We took the theory of brain shrinkage being related to caloric intake to some locals who were wolfing down po-boys outside a restaurant.

"I'm no nutritionist, but it sounds right that if you're putting undue stress on the rest of your body, it's going to affect the rest of your body as well," said Mike White after he finished his  sandwich.

There is also research that says diets high in carbohydrates and low in fats and proteins may increase the risk for dementia, or cognitive impairment.

"A lot of times in high-carbohydrate diets, protein is limited, and the brain will shrink if you don't take in enough protein," Sothern said.

"On the other hand, there are also studies that argue that high protein diets lead to Alzheimer's Disease, so for every study that you cite I can provide another one that essentially claims something that's the opposite," Jazwinski said.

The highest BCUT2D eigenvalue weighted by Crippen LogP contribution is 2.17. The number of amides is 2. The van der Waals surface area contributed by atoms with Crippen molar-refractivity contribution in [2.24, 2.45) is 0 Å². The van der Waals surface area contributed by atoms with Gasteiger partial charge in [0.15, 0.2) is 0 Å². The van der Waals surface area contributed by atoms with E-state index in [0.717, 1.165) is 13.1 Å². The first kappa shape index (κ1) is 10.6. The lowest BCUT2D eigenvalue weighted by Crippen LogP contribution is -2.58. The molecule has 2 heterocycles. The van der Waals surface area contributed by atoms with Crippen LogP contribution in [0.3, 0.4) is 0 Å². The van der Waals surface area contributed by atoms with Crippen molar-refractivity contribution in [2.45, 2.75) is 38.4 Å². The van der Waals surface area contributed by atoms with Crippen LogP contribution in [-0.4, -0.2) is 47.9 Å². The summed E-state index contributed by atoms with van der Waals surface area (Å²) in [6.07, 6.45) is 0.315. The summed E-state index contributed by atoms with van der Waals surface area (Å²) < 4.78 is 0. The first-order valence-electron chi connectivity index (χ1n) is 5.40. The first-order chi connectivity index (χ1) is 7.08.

In fact, Jazwinkski is not sold on the correlations recent studies make between brain shrinkage and caloric intake.

"I'll say that the jury is out. I don't think that this is as clear as it sounds. Clearly, if you have an excess consumption of calories, you're going to affect all body functions in a negative way, including the brain, but does it specifically target the brain and shrinkage. I'm not convinced, Jazwinski said.

"We don't have that many studies in humans, but at least six or seven have been published, and they've documented some of the benefits of reducing calories," said Sothern.

And she said most of the studies involving humans that focus on brain shrinkage tend to document what is happening chemically in the brain by measuring blood, or through brain-imaging techniques.

But experts said going overboard, in terms of limiting how much you eat, is not good for your brain, either.